The little town of Uvalde, Texas, isn't big enough to have its own blood donation center.
But after the Robb Elementary school shooting that killed 19 children and two teachers, the South Texas Blood and Tissue Center set up a blood drive. The line to donate was hours long.
Pete, 50, drove 65 miles to give blood in Uvalde. His granddaughter survived the school shooting.
“My daughter, my son-in-law and my granddaughter live here,” Pete, who asked that his last name be withheld, told TODAY Parents. “My granddaughter was actually at the school.”
On a typical day, the South Texas Blood and Tissue Center collects 250 units of blood, says public relations manager Francine Pina. The day after the shooting, Pina said they collected more than 800 units of blood. She said the Uvalde blood drive will stay open late to get everyone in who wants to donate.
“We’re having people driving in as far as Austin (three hours away) and Houston (four and a half hours away) to donate,” Roger Ruiz, the senior communications specialist for South Texas Blood and Tissue Center, told TODAY Parents.
It doesn’t happen here. You say that, until it does.”
Pete says that his granddaughter is “shaken up” from the shooting, so he wanted to do something to help her — and others, he says: “It’s the least we can do and provide a little service for somebody.”
Pete says that he never thought he would be in the position of giving blood in the wake of a deadly school shooting.
“Like everybody says, it doesn’t happen here,” he added. “You say that, until it does.”
Pete has only been able to talk to his granddaughter on phone and via FaceTime.
“She’s pretty shaken. We just tell her we love her and to stay strong and we’ll see her in a few days,” he explained.
He is also looking forward to spending Memorial Day with his family.
“We’re going to do the normal deal we do on Sundays,” he explained. “We have horses and she’ll ride her little red horse. That’s probably what we’re going to do — do the same routine and get that stuff out of her head and get her back on that little red horse, and let her go.”
'This is something we could do to help'
Leo Poldo Alardia, 25, drove 10 minutes to Uvalde to donate blood. He brought his brother, 22, with him.
“We have a lot of friends who have kids who go to school here and went to the school here,” Poldo Alardia told TODAY Parents. “Just trying to help out.”
Poldo Alardia attended elementary and junior high in Uvalde and considers the town home.
“That’s why we decided to donate blood,” he explained. “We’ve been OK so far. We were struggling when it did occur, because we were stressed out and didn’t know what was going on with our family. We’re trying to get back to work and get back to things as usual, but we’re struggling.”
“This is something we could do to help,” he added. “It’s there — an immediate need.”
Ruiz says the need for blood is not just immediate, it’s constant.
“I’ve been doing this work for 15 years,” Ruiz told TODAY Parents. “I’ve seen what a hurricane can do what a blood supply. I’ve seen what a mass shooting can do to a blood supply. Unfortunately, we’ve seen it in Sutherland Springs (the 2017 Texas church shooting that killed 26). We see it today in Uvalde. It’s a sad time when it happens in your community.”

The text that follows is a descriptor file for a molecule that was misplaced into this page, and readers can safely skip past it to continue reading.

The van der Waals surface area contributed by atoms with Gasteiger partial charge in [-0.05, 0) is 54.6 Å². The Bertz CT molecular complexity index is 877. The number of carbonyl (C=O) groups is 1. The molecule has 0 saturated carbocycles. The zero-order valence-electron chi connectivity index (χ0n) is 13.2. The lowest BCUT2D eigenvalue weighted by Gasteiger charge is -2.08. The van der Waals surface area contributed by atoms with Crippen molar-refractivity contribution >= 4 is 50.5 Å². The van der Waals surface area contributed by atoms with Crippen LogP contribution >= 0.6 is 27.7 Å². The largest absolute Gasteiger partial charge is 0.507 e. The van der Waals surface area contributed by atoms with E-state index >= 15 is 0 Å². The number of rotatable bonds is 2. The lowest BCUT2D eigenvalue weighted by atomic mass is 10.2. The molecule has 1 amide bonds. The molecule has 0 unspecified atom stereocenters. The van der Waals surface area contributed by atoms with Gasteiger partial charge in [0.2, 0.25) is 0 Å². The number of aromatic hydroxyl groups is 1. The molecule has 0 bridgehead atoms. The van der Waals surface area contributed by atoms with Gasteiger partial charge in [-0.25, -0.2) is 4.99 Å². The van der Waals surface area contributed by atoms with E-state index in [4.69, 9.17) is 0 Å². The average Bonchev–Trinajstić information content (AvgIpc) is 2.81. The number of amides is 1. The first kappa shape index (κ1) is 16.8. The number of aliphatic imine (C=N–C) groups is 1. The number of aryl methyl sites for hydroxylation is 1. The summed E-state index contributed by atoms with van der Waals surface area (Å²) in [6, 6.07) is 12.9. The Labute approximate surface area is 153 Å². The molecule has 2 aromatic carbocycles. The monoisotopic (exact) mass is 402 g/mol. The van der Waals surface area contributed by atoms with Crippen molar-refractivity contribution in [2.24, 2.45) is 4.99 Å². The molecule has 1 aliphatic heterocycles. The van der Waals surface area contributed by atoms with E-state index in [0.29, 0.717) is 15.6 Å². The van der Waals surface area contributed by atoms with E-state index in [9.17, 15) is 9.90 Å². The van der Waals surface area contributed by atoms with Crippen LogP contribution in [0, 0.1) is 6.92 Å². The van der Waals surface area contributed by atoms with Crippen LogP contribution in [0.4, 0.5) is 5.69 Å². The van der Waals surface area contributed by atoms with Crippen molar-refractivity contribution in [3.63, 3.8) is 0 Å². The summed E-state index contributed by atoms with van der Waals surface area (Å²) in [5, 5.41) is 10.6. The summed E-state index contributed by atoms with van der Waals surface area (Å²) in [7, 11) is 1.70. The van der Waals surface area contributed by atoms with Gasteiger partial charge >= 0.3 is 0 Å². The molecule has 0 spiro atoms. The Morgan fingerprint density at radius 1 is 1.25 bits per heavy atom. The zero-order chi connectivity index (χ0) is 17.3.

Ruiz says he has also seen “the community come together and wanting to give back and help in some way.”
“Blood donation is at the forefront of that,” Ruiz added. “A lot of those patients need blood, but the community itself needs blood.”
By Thursday morning, 1,500 people across south Texas had donated blood.
Multiple soldiers drove to Uvalde from the town of McAllen (290 miles away) to donate blood. Politicians showed up at the blood drive, too. Texas Sen. John Cornyn donated on Wednesday. Texas gubernatorial candidate Beto O’Rourke came on Thursday, though his presence was not appreciated by everyone donating blood.
“What a photo opp,” one woman, who was also donating blood, said.
“We’re not doing this for press. We’re doing this for our community,” another woman, also donating blood, said.
'Everything is bigger in Texas'
Inside the pop-up donation center, those donating were laughing, hugging neighbors and friends and carrying on ordinary, every-day conversations. As the community continues to mourn, the blood donation center feels like a space for both reprieve and positive action.
“In the people that I have been able to talk to — the donors — you get that sense that they’re feeing like they’re able to give back to the community; they’re able to go out and help somebody,” Ruiz said. “That’s what we all want to do — go out and comfort and help and feel useful in times of tragedy and times of need. And we’re seeing that here today, with the people of Uvalde."
The South Texas Blood and Tissue Center supports more than 48 counties in Texas and more than 100 hospitals, including Uvalde. Multiple survivors, many of whom are children, are still being treated at nearby hospitals, including a 10-year-old girl in serious condition, a 9-year-old girl in good condition and a 66-year-old woman — the gunman’s grandmother — in serious condition.
“We have so much negativity and bad things happening in society,” Ruiz said. “What we like to say is if you can’t see the good, make the good.”
Ruiz says the nation is facing a blood shortage, and it could get worse as the country prepares to head into the Memorial Day weekend and summer — a time when Ruiz says blood donations drop.
“This could happen in any community,” Ruiz said. “If you can donate at your local blood center, we’re going to need it.”
“Everything is bigger in Texas, especially our hearts,” he added. “That’s why I get up every day to do this.”